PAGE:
We missed Susan, as she is in rehab after having surgery to remove several brain tumors.
Sharon stayed home to watch football.
Cynthia and Michael joined us via Zoom. Cynthia was kind of worn down with a cold, and Michael is one of our remote members, joining us from Nevada, MO.
Meeting in person were Coleen, David, Peggy, Rodney and myself to discuss the books we’ve read in the last month.
On to books…
Peggy got quite bit of reading done. Her recommended reads include These Precious Days, a collection of essays by Ann Patchett, and Go Tell the Bees That I Am Gone, the ninth and latest in the Outlander series by Diana Gabaldon.
Other Peggy reads include Termination Shock, Neil Stephenson’s novel set in the near future that explores how the greenhouse effect will result in bad, bad, bad weather happening. At 716 pages, Peggy found it a bit lengthy.
The Approaching Storm: Roosevelt, Wilson, Addams and Their Clash Over America’s Future, by Neil Lanctot. I love history, so am adding this to my reading list.
The Care and Feeding of Ravenously Hungry Girls, by Anissa Gray. Chick Lit.
Family Business: A Lydia Chin/Bill Smith Mystery, by Edgar Award-winning novelist S.J. Rozan. Private eyes Chin and Smith get into it up to their necks when a New York Chinatown crime boss is murdered.
Coleen also completed quite a few books. She recommends The Thursday Murder Club, the first in a series by Richard Osman. Set in rural Kent, England, a group of four retirees in a retirement village help the police solve several murders, some from long ago. Soon to be a major motion picture from Steven Spielberg at Amblin Entertainment. Very entertaining. Recommended.
Coleen also recommends Darius the Great Deserves Better, by Adib Khorram, a local author of YA fiction. This is the follow-up to the award-winning Darius the Great Is Not Okay. She found both books well written and recommends them both.
Also read: Infinite City: A San Francisco Atlas, by Rebecca Solnit, Unfathomable City: A New Orleans Atlas, by Rebecca Solnit and Rebecca Snedeker, and Non-stop Metropolis: A New York City Atlas, by Rebecca Solnit and Joshua Jelly-Schapiro. All published by the University of California Press. Eclectic maps with essays of each city. Good for reading when you have just a little bit of time.
David recommends A Canticle for Leibowitz, by Walter M. Miller, Jr. Classic sci-fi from the late 1950s. He also read The Guinevere Deception, by Kiersten White, a YA alternate account of the Arthurian Legend. Cannot recommend it.
Rodney always has interesting reads. This month they included A Forest of Kings: The Untold Story of the Ancient Maya, by Linda Schele and David Freidel, and Extinct Languages, by Johannes Friedrich.
Forest of Kings summarizes a massive effort to decode a collection of glyphs. The authors document the story of Maya kingship, from the beginning of its institution and the first great pyramid builders two thousand years ago, to the decline of Maya civilization and its destruction by the Spanish.
Extinct Languages describes recovered systems of writing, including Egyptian and Hittite hieroglyphs, Babylonian cuneiform, and others. Friedrich explains the methodology and principles behind the deciphering process.
Michael read the following: All the Light We Cannot See, by Anthony Doerr. This story, about a blind French girl and a German boy whose paths collide in occupied France as both try to survive the devastation of World War II, is being made into a Netflix series.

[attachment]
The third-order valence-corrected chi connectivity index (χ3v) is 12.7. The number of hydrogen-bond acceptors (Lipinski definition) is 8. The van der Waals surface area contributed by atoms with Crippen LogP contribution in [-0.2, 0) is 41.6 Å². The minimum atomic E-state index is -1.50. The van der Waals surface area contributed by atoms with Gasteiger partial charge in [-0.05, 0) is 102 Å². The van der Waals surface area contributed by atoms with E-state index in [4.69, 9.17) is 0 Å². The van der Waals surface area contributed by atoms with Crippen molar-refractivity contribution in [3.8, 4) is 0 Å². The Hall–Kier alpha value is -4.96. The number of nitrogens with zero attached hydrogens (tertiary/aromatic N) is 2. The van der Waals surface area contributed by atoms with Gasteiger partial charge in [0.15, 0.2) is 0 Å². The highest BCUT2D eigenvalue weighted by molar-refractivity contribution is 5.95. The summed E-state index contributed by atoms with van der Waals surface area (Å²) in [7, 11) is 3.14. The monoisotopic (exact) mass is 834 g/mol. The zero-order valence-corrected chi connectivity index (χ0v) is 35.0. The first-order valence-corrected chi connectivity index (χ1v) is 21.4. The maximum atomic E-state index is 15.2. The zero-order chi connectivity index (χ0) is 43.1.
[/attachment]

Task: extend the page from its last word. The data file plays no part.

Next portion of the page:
Cloud Cuckoo Land, by Anthony Doerr, was a finalist for the 2021 National Book Award.
Pachinko, by Min Jin Lee, a 2017 National Book Award finalist, is an epic story of four generations of a poor Korean immigrant family as they fight to control their destiny in 20th century Japan.
Cynthia read the 2019 Ann Cleeves book The Long Call that launched a new senior detective, Matthew Venn. Venn is homosexual, recently married, and has a new(ish) job in North Devon, the area where he grew up. It starts with a man, stabbed to death, on a local beach and ends with a bunch of corrupt people getting caught in a cover-up. I liked Venn and apparently so did others: a follow-up novel, The Heron’s Cry, was released this November.
I managed to get a couple of books read. I recommend As You Wish: Inconceivable Tales from the Making of The Princess Bride, by Cary Elwes, the actor who portrayed Wesley in the movie The Princess Bride, based on the book by the same name written by William Goldman. Elwes describes the casting process, the making of the movie, the initial “meh” reception, followed by a new audience discovering the movie upon the introduction of the VCR. Such a fun read.
I also read The Committed, by Viet Thanh Nguyen. This is the sequal to The Sympathizer, Nguyen’s debut novel which won the 2016 Pulitzer Prize for Fiction, Edgar Award for Best First Novel, and Andrew Carnegie Medal for Excellence in Fiction. As good as The Sympathizer was, that is how bad The Committed is. Avoid reading.
Book Lovers SIG meets the 2nd Sunday of each month. If you join us in person, please wear a mask. General chat begins at 2:00 p.m. Book discussion begins at 2:30 or when Peggy rings the bell. If you live out of town or don’t feel like making the drive, we also simulcast on Zoom.
If you would like to join our literary chat fest, please email me so I can add you to the invite list for the January Book Lovers SIG. Here’s hoping you have a Merry Christmas and Happy New Year to everyone! ~Brad Lucht